• Recognize the adrenaline rush. In situations such as pursuits, expect it, recognize it when it comes, and keep it under control. In the last pursuit I was in, several officers left cover and rushed the suspect’s vehicle after it was stopped by a PIT maneuver. The suspect had his gun in his hand. It was little more than luck that he was shot and killed before he could fire it. In a similar pursuit where several officers rushed up to go hands-on, 1 of them got disarmed. The suspect fired multiple shots and killed an officer before he himself was shot and killed. Did either of those situations have to end like they did?
• Use it when you need it. In situations such as a hands-on fight, or especially when you’re injured, the adrenaline rush is your friend. Don’t hold back; use it and stay in the fight, but recognize when to put the brakes on.
• Remember, it’s not personal, it’s business. Leave your emotions at home. I know, easier said than done. But along with your adrenaline, emotions such as anger will at least get you in trouble, or worse, will get you killed. There seems to be very little training emphasis on that today, although it clearly is an officer survival issue.
Dpty. Dan Walter
Boulder County (CO) SO
Tactical positioning and vest protocol
Two of our officer deaths in Canada this year involved motor vehicles, one a stolen snow plow and the other a van driven by a 15 year old. In the case of the snow plow the officer was not standing is a safe place and with the van it appears the officer reached inside and got trapped and then dragged and crushed under the van when it rolled over. Training is critical in officers knowing what is a dangerous tactic. With better threat-assessment tools, these 2 officers would likely be alive today.
As to wearing a vest, I would add that vests should be worn under the shirt not over. In Canada we have fallen into a pit of wearing vests in a dark-colored carrier clearly visible to everyone. Not only does this sometimes escalate an incident and create new deadly targets but it also creates some self-defense issues by providing handles for suspects to grab and control the officer. ERT and the military have to wear their vests outside because of bulk. When they do, it is the same color or camo as the uniform, thus reducing the risks.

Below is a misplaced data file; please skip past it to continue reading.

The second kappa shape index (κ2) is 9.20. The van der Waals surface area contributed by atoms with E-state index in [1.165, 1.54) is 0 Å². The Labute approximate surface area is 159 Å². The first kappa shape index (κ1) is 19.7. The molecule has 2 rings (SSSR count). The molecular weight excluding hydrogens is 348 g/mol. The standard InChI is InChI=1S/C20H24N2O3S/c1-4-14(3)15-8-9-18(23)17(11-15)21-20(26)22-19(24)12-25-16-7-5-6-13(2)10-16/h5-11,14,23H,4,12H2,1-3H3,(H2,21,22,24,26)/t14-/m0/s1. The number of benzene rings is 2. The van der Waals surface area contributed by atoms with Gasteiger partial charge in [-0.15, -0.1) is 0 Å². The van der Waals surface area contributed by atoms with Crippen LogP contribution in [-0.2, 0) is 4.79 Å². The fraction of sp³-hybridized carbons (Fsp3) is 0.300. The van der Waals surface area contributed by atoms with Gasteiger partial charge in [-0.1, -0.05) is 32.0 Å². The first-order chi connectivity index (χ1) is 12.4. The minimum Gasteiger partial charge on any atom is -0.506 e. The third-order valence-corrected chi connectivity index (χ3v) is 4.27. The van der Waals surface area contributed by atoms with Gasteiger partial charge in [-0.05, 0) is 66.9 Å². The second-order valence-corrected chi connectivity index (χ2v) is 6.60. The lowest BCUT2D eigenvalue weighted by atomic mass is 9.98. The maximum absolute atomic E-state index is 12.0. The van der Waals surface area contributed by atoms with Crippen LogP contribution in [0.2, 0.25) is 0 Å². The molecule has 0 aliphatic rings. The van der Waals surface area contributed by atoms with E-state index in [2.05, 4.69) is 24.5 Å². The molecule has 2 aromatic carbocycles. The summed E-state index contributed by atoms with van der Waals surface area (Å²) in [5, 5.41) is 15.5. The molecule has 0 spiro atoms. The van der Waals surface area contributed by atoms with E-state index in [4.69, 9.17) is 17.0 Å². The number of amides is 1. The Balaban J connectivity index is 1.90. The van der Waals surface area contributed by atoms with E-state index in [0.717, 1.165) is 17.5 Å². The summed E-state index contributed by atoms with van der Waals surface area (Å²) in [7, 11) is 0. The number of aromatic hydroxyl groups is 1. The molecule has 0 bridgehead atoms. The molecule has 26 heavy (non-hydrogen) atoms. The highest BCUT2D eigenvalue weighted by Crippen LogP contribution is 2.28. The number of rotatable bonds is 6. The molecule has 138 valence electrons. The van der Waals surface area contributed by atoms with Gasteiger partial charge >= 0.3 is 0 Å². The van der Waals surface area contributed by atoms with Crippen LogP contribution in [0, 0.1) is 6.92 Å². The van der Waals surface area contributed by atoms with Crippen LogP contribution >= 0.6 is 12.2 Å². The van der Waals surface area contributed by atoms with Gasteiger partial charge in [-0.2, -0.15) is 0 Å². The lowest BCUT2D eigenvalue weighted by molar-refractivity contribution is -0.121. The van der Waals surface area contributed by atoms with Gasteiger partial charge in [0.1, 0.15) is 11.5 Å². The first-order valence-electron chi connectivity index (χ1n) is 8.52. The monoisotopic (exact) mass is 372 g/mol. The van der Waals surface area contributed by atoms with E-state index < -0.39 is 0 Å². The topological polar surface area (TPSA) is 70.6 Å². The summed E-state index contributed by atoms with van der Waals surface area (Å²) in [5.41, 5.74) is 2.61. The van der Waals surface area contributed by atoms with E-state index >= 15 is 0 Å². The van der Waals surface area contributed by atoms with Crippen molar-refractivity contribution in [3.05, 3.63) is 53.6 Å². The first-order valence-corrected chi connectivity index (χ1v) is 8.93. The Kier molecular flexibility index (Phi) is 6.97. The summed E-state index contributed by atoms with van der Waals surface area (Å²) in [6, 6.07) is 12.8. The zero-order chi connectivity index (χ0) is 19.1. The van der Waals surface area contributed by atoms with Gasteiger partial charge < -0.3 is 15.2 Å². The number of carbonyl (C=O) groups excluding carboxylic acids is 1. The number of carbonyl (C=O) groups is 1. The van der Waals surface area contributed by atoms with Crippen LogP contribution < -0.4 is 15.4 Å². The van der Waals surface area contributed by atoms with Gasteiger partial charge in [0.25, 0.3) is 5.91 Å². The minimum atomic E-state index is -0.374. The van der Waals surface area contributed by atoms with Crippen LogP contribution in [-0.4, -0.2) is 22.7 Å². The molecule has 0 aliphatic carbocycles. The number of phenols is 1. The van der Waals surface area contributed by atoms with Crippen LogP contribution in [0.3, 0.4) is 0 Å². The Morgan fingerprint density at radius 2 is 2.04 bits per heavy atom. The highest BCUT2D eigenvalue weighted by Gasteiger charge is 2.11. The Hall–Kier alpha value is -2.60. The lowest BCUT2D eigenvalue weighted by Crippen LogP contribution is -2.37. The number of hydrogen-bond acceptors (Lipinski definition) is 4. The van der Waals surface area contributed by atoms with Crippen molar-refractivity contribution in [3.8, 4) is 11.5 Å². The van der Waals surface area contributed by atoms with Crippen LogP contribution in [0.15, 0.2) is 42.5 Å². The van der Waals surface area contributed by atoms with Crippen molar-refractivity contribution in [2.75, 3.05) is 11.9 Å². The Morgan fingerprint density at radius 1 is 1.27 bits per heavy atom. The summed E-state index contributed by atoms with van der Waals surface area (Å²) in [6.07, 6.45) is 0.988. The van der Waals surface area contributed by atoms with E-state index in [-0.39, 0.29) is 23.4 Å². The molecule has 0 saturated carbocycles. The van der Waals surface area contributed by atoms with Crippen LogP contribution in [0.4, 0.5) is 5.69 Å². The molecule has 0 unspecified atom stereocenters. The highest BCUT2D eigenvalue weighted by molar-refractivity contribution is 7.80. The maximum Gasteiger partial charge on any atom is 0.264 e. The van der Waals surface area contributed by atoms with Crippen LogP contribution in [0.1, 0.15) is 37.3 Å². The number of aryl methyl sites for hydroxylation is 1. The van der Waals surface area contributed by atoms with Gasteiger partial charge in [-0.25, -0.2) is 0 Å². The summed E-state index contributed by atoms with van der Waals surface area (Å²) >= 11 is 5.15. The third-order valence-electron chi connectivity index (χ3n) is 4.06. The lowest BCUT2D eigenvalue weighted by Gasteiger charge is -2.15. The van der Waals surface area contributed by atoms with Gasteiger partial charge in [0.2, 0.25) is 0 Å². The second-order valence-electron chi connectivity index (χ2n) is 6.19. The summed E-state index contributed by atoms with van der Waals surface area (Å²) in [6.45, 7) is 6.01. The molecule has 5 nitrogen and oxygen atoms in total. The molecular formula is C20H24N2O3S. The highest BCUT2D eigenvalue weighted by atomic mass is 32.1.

Brian Carter (RCMP, ret.)
Senior Project Manager
Occupational Health & Safety
Nova Scotia Public Service Cmsn.
Critical safety tenets
Two points that I drive thru to all my officers:
1. When confronted with a firearm threat and you are taking fire…SHOOT-MOVE-COVER. Do it immediately, regardless of which you do first.
2. Be a master of threat assessment. ALWAYS perform the Quick Scan: Check the HANDS, check the WAIST area, and check the SURROUNDING AREA (anything within the subject’s reach).
Trng. Ofcr. Carmelo Colon
Lead use-of-force instructor
Ft. Lauderdale (FL) PD
More emphasis needed on criminal activity cues
I would also like to see trainers instruct more heavily regarding criminal activity cues—information suggesting potential danger that an officer receives prior to actually encountering the suspect. Reacting both physically and mentally to such cues will help reduce reaction time, and therefore save lives.
Just a few examples:
• Dispatched information. If telecommunication indicates the suspect has a weapon, then the officer may have a better idea of where and how to make an approach, both before and after exiting his vehicle.